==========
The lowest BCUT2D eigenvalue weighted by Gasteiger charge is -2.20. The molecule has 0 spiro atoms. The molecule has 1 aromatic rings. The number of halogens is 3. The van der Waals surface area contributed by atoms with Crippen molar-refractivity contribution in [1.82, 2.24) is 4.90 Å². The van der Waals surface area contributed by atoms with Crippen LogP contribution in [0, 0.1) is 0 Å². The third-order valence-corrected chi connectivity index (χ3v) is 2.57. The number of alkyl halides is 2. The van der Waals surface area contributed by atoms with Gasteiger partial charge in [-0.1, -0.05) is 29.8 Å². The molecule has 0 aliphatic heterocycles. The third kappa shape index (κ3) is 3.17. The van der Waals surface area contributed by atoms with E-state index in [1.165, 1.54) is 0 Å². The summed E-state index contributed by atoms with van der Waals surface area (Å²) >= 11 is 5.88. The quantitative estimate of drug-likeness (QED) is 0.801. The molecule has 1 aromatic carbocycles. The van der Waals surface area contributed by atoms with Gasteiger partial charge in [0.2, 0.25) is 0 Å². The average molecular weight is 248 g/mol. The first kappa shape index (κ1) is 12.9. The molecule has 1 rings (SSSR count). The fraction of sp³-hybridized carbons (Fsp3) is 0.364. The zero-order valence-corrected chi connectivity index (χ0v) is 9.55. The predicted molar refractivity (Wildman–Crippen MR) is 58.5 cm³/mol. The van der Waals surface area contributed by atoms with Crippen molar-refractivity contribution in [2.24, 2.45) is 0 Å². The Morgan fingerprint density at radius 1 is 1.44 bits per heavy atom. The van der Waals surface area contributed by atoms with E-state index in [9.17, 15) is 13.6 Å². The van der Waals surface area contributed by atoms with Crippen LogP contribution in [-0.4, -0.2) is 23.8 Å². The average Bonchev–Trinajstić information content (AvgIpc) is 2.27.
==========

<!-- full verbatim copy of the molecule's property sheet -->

The lowest BCUT2D eigenvalue weighted by Gasteiger charge is -2.20. The molecule has 0 spiro atoms. The molecule has 1 aromatic rings. The number of halogens is 3. The van der Waals surface area contributed by atoms with Crippen molar-refractivity contribution in [1.82, 2.24) is 4.90 Å². The van der Waals surface area contributed by atoms with Crippen LogP contribution in [0, 0.1) is 0 Å². The third-order valence-corrected chi connectivity index (χ3v) is 2.57. The number of alkyl halides is 2. The van der Waals surface area contributed by atoms with Gasteiger partial charge in [-0.1, -0.05) is 29.8 Å². The molecule has 0 aliphatic heterocycles. The third kappa shape index (κ3) is 3.17. The van der Waals surface area contributed by atoms with E-state index in [1.165, 1.54) is 0 Å². The summed E-state index contributed by atoms with van der Waals surface area (Å²) >= 11 is 5.88. The quantitative estimate of drug-likeness (QED) is 0.801. The molecule has 1 aromatic carbocycles. The van der Waals surface area contributed by atoms with Gasteiger partial charge in [0.2, 0.25) is 0 Å². The average molecular weight is 248 g/mol. The first kappa shape index (κ1) is 12.9. The molecule has 1 rings (SSSR count). The fraction of sp³-hybridized carbons (Fsp3) is 0.364. The zero-order valence-corrected chi connectivity index (χ0v) is 9.55. The predicted molar refractivity (Wildman–Crippen MR) is 58.5 cm³/mol. The van der Waals surface area contributed by atoms with Crippen molar-refractivity contribution in [2.24, 2.45) is 0 Å². The Morgan fingerprint density at radius 1 is 1.44 bits per heavy atom. The van der Waals surface area contributed by atoms with E-state index in [9.17, 15) is 13.6 Å². The van der Waals surface area contributed by atoms with Crippen LogP contribution in [-0.4, -0.2) is 23.8 Å². The average Bonchev–Trinajstić information content (AvgIpc) is 2.27.